# Part 2 - Analyze the data

- Open the file you have just downloaded in Excel. Notice the huge amount of data! This is only a subset of the MORB samples available on PetDB. Those marine geologists have definitely been busy!
- Now you'll make a series of plots of the consolidated global data. Start by making an x-y plot of longitude (on the x-axis) vs. latitude (on the y-axis). (Because of the large amount of data, you may want to decrease the size of the datapoint symbol used on this graph). Does the resulting graph look familiar? If not, look at a map of the world's mid-ocean ridges provided here:
- Now make a plot of SiO
_{2}(on the x-axis) vs. MgO (on the y-axis). The easiest way to do this is to simply change the variables on your lat-long plot. Clicking on any datapoint on a plot will highlight the two columns used by surrounding those columns with colored boxes. Dragging those colored boxes to other columns will change the variables shown on the plot. Note which color surrounds the data for the x-coordinate, and which surrounds the data for the y-coordinate.

Question 1. According to your plot and ignoring outlying samples, what is the range in SiO2 of the main cluster of MORB glasses? Is this variation real?--i.e., is it greater than the ~1 wt.% error for SiO2 in volcanic glasses?

Question 2. Ignoring outlying samples, what seems to be the range of MgO for the global MORB dataset? Is this variation real?--i.e., is it above or below the ~0.5 wt.% error for MgO analysis in volcanic glasses?

Question 3. What is the likely cause for most of this geochemical variation in MgO (and SiO2)?

Question 4. In terms of MgO content, which glass compositions will be more closely related to their original mantle sources?--low MgO, medium MgO, or high MgO? - It will be of interest now to focus on the geochemical variation among the more primitive MORB liquids, but to do this, we need to find a way to correct for the effects of fractionation. Well, we're in luck! A method of fractionation correction has been developed by [Klein and Langmuir, 1987] which is based on the observation that low-pressure fractionation of a primitive basaltic liquid within an individual volcanic suite (or at a specific location) results in a more-or-less linear array ("liquid lines of descent") on major-element variation diagrams, at least over certain ranges of MgO. Because their fractionating mineral assemblages are similar, the slopes of these liquid lines of descent for different igneous suites (or locations) are more or less sub-parallel to one another. If the slope of these linear variation arrays is known, and they are, it should be feasible to determine "calculated" values of a particular element-oxide (from different suites or locations) at a constant value of MgO. To approximate a fairly primitive basaltic liquid composition, a value of MgO = 8 wt.% is arbitrarily chosen for the value at which the "calculated" element-oxides are compared. You will perform this correction now. Its easy!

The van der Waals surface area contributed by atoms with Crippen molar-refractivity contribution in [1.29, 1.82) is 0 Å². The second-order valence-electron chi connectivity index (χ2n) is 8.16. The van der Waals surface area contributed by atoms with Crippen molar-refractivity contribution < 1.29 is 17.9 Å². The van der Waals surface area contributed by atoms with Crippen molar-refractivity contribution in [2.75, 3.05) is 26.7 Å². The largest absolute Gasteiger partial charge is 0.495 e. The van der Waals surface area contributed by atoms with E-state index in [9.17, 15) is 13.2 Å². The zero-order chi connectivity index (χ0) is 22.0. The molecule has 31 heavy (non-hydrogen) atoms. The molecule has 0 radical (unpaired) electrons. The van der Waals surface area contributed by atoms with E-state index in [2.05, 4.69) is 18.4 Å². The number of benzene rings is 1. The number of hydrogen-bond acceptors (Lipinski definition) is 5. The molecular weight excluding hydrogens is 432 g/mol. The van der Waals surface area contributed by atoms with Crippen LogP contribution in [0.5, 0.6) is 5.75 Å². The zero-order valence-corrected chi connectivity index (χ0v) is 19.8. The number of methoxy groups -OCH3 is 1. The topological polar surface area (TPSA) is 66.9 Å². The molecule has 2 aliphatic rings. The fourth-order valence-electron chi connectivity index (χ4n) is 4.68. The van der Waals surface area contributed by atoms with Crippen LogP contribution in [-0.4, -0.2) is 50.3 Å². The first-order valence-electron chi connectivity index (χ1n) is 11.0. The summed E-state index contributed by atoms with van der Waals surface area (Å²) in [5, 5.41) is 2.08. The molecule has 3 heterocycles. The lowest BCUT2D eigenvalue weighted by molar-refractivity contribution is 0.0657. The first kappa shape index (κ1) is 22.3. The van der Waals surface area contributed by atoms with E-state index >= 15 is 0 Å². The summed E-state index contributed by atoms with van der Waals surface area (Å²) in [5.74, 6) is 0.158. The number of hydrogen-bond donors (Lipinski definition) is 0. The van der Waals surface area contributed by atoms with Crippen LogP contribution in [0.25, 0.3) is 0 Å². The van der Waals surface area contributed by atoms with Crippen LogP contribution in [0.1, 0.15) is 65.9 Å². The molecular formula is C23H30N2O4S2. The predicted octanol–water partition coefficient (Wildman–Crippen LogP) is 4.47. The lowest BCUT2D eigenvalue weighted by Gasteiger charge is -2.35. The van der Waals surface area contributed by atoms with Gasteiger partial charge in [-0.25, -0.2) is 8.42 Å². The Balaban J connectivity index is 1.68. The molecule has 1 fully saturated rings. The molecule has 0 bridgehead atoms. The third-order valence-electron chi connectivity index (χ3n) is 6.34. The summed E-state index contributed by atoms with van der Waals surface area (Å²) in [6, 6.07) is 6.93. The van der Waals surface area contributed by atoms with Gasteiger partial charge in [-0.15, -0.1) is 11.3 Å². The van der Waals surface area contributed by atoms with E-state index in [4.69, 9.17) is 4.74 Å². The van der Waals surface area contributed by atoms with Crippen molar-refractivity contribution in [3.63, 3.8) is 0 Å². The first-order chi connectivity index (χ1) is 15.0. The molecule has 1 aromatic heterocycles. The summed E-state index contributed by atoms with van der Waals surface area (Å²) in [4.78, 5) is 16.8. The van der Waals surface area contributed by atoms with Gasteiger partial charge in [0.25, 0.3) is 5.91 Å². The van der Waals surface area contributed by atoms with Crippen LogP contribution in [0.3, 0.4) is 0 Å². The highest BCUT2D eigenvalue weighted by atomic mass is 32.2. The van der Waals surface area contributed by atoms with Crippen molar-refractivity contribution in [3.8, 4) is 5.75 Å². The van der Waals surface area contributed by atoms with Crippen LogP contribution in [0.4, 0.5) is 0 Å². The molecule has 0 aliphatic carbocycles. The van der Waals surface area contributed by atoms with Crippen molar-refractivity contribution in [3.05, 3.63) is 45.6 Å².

On your spreadsheet, create three additional columns with these headings: "Fe8.0", "Na8.0", and "CaO/Al2O3", where

- Fe
_{8.0}= FeOt + 1.664*(MgO) - 13.313

- Na
_{8.0}= Na_{2}O + 0.373*(MgO) - 2.98

_{8.0}and Na_{8.0}are from [Klein and Langmuir, 1987] . CaO/Al_{2}O_{3}does not change much with fractionation, so does not need to be corrected. Insert three columns in your spreadsheet to show these calculated values. - Fe
- Fe
_{8.0}, Na_{8.0}, and CaO/Al_{2}O_{3}are not meaningful for all values of MgO. To be able to select a range of the samples for plotting in the next step, "Select All" the cells in the spreadsheet and sort by increasing MgO. - Now make three graphs showing the variation of the above three variables vs. Elevation (depth below sealevel). Plot only Fe
_{8.0}and Na_{8.0}values for samples with 5.0-8.5 wt.% MgO (this is the limited range for which this calculation is valid). Similarly, plot only CaO/Al_{2}O_{3}values for samples with > 5.0 wt.% MgO.

You have successfully completed the data analysis portion of this assignment. Now its time to make sense of those plots you made and learn something about MORB geochemistry! Hang in there--you're almost done!